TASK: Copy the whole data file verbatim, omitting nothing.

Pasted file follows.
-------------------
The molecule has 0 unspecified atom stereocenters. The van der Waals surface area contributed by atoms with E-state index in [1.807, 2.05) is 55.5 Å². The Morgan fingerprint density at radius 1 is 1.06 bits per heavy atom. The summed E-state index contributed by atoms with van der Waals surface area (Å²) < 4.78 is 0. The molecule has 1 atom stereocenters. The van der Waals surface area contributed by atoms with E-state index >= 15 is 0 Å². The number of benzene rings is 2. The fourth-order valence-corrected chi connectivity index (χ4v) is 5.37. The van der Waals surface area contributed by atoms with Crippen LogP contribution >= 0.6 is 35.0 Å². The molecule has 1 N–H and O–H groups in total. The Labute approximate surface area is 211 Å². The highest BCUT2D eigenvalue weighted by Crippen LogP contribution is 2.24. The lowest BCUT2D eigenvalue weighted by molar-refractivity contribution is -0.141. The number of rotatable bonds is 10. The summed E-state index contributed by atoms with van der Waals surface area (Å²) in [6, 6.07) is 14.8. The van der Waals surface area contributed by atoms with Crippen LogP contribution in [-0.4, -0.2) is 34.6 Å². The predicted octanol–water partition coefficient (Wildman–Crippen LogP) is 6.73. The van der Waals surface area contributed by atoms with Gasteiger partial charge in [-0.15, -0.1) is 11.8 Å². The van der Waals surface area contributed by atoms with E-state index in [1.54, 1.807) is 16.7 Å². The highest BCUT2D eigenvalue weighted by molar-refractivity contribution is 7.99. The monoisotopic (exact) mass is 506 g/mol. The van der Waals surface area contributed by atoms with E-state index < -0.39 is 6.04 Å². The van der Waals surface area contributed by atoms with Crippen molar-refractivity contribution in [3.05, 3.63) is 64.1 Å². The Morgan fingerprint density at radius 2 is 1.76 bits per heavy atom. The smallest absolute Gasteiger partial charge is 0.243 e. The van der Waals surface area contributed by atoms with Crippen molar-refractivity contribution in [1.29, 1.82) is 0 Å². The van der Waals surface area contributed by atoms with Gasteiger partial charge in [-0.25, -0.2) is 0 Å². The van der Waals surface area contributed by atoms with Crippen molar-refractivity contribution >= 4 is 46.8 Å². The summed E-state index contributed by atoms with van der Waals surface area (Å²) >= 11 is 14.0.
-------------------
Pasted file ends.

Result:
The molecule has 0 unspecified atom stereocenters. The van der Waals surface area contributed by atoms with E-state index in [1.807, 2.05) is 55.5 Å². The Morgan fingerprint density at radius 1 is 1.06 bits per heavy atom. The summed E-state index contributed by atoms with van der Waals surface area (Å²) < 4.78 is 0. The molecule has 1 atom stereocenters. The van der Waals surface area contributed by atoms with E-state index >= 15 is 0 Å². The number of benzene rings is 2. The fourth-order valence-corrected chi connectivity index (χ4v) is 5.37. The van der Waals surface area contributed by atoms with Crippen LogP contribution >= 0.6 is 35.0 Å². The molecule has 1 N–H and O–H groups in total. The Labute approximate surface area is 211 Å². The highest BCUT2D eigenvalue weighted by Crippen LogP contribution is 2.24. The lowest BCUT2D eigenvalue weighted by molar-refractivity contribution is -0.141. The number of rotatable bonds is 10. The summed E-state index contributed by atoms with van der Waals surface area (Å²) in [6, 6.07) is 14.8. The van der Waals surface area contributed by atoms with Crippen LogP contribution in [-0.4, -0.2) is 34.6 Å². The predicted octanol–water partition coefficient (Wildman–Crippen LogP) is 6.73. The van der Waals surface area contributed by atoms with Gasteiger partial charge in [-0.15, -0.1) is 11.8 Å². The van der Waals surface area contributed by atoms with E-state index in [1.54, 1.807) is 16.7 Å². The highest BCUT2D eigenvalue weighted by molar-refractivity contribution is 7.99. The monoisotopic (exact) mass is 506 g/mol. The van der Waals surface area contributed by atoms with E-state index < -0.39 is 6.04 Å². The van der Waals surface area contributed by atoms with Crippen molar-refractivity contribution in [3.05, 3.63) is 64.1 Å². The Morgan fingerprint density at radius 2 is 1.76 bits per heavy atom. The smallest absolute Gasteiger partial charge is 0.243 e. The van der Waals surface area contributed by atoms with Crippen molar-refractivity contribution in [1.29, 1.82) is 0 Å². The van der Waals surface area contributed by atoms with Gasteiger partial charge in [-0.25, -0.2) is 0 Å². The van der Waals surface area contributed by atoms with Crippen molar-refractivity contribution >= 4 is 46.8 Å². The summed E-state index contributed by atoms with van der Waals surface area (Å²) >= 11 is 14.0.